Restraint - Juvenile Justice Facilities

Florida’s Department of Juvenile Justice Refers to Restraints as Protective Action Response (PAR).

In Florida, an individual who is court ordered to a juvenile justice facility can only be restrained to control behaviors that create an emergency or crisis situation. Protection Action Response (PAR) means “The department­approved verbal and physical intervention techniques and the application of mechanical restraints used in accordance with Florida Administrative Code. Any form of     physical restraint requires that staff obtain prior authorization for the use of intervention techniques and mechanical restraints from  a supervisor or acting supervisor unless doing so could result in physical harm to the youth, employee or another person, property damage, or of the youth escaping or absconding from lawful supervision. PAR has three levels of response:

  • Level 1 ­- Verbal intervention.
  • Level 2 -­ Physical intervention techniques may encompass the use of touch, countermoves, control techniques or take down.
  • Level 3 -­ Mechanical restraint.

It’s important to remember that every effort should be made by staff to avoid unnecessary use of physical interventions or mechanical restraint, and therefore staff should try to redirect and diffuse problem behavior before it reaches crisis proportions.

Each facility or provider has developed its own policies and procedures related to the use of physical interventions or mechanical restraint. If you want to know what they are, ask the facility administration for a copy.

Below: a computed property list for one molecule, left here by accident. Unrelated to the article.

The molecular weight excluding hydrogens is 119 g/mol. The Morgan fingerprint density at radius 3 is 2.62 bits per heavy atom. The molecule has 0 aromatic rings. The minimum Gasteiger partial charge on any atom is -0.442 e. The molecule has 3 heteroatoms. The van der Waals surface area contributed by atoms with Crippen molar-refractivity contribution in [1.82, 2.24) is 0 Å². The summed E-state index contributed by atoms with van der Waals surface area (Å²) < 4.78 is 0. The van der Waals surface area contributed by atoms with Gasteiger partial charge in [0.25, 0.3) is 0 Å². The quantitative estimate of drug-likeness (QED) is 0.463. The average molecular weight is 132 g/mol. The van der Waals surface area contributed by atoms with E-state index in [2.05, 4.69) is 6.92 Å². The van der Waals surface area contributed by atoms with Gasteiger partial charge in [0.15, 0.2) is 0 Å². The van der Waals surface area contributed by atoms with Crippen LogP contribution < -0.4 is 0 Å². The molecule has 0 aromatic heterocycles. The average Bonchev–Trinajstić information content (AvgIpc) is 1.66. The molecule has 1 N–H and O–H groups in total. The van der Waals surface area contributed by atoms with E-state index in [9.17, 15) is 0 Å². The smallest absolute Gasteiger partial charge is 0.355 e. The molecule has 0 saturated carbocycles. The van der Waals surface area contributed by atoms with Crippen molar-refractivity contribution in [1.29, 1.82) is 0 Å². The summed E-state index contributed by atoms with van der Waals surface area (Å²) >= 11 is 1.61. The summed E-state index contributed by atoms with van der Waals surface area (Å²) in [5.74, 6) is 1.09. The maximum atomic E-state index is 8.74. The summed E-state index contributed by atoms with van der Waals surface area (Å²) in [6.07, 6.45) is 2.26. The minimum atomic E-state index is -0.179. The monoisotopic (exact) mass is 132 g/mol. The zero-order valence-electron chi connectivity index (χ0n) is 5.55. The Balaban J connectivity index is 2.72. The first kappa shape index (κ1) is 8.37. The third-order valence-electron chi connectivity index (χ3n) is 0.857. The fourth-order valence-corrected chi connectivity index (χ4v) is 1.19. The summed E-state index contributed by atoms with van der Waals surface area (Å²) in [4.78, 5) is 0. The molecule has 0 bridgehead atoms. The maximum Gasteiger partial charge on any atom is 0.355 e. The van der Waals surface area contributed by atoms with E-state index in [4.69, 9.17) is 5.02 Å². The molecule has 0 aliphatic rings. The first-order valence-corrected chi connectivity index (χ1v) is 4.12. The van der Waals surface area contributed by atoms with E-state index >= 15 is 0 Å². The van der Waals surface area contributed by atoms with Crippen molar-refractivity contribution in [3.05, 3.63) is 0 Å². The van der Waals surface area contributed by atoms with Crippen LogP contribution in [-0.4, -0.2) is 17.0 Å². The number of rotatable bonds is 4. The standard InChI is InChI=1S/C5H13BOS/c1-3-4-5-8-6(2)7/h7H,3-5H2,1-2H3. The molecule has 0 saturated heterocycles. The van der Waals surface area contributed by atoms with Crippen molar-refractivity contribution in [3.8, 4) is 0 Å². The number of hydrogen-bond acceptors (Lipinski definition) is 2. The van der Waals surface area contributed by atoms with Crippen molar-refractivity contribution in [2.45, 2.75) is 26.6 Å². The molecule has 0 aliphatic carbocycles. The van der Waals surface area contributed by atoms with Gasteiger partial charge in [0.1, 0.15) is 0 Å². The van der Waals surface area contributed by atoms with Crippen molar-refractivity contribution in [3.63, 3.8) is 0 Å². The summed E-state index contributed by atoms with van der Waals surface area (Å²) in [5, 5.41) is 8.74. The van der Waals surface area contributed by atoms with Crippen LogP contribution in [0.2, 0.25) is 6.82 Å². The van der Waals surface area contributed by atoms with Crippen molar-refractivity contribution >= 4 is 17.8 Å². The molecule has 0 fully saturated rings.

PAR Techniques

PAR was authorized by the Department of Juvenile Justice (DJJ) and each provider submits a plan on what techniques they will use in their program.  The techniques can include those listed below. The Assistant Secretary of Staff Development and training or designee will approve the matrix of each provider.  PAR techniques include the following:

  • Reactionary gap
  • Danger Zone
  • Interview Stance
  • Ready Stance
  • Approach
  • High Block
  • Mid­range –Straight Arm Blows
  • Mid­range­ - Roundhouse Blows
  • X Block Leg Raise
  • Evasive Sidestep
  • Wrist Releases
  • Front Coke Releases
  • Bite Escape
  • Headlock Escape
  • Full Nelson Escape
  • Double Arm Lock Escape
  • Straight Arm Escort
  • Supportive Hold stage 1
  • Ground Control
  • Basket Hold
  • Arm Bar
  • Arm Control
  • Supportive Hold Stage 2 & 3
  • Straight Arm to a Takedown
  • Basket hold to a takedown
  • Arm Bar to a takedown
  • Wrap around to a Team Takedown
  • Supportive hold to a Takedown
  • Immediate Team Takedown
  • Mechanical restraints
  • Search
  • Wrap around control
  • Handcuffs and leg cuffs

PAR Process

Requirements for Use of Protective Action Response (PAR)

Each Department of Juvenile Justice (DJJ) facility or provider must have policies and procedures related to the use of PAR that follows the standards outlined in the Florida Administrative Code. Each provider will have an approved list of holds or techniques they can use called a “Matrix”. This Matrix is the authorized list of holds the DJJ facility or provider can use on a youth.

Staff Requirements for Use of PAR

PAR can only be used by an authorized staff that is certified in PAR and has passed the state performance test. Staff must be trained in using an emergency procedure curriculum that has been approved by DJJ.

Use of the PAR for Assessing Appropriate Intervention Techniques

DJJ facility staff or provider use the PAR Escalation Matrix for guidance in selecting the level of technique they can use based upon the youth’s level of resistance. Then staff begins by using verbal interventions listed below: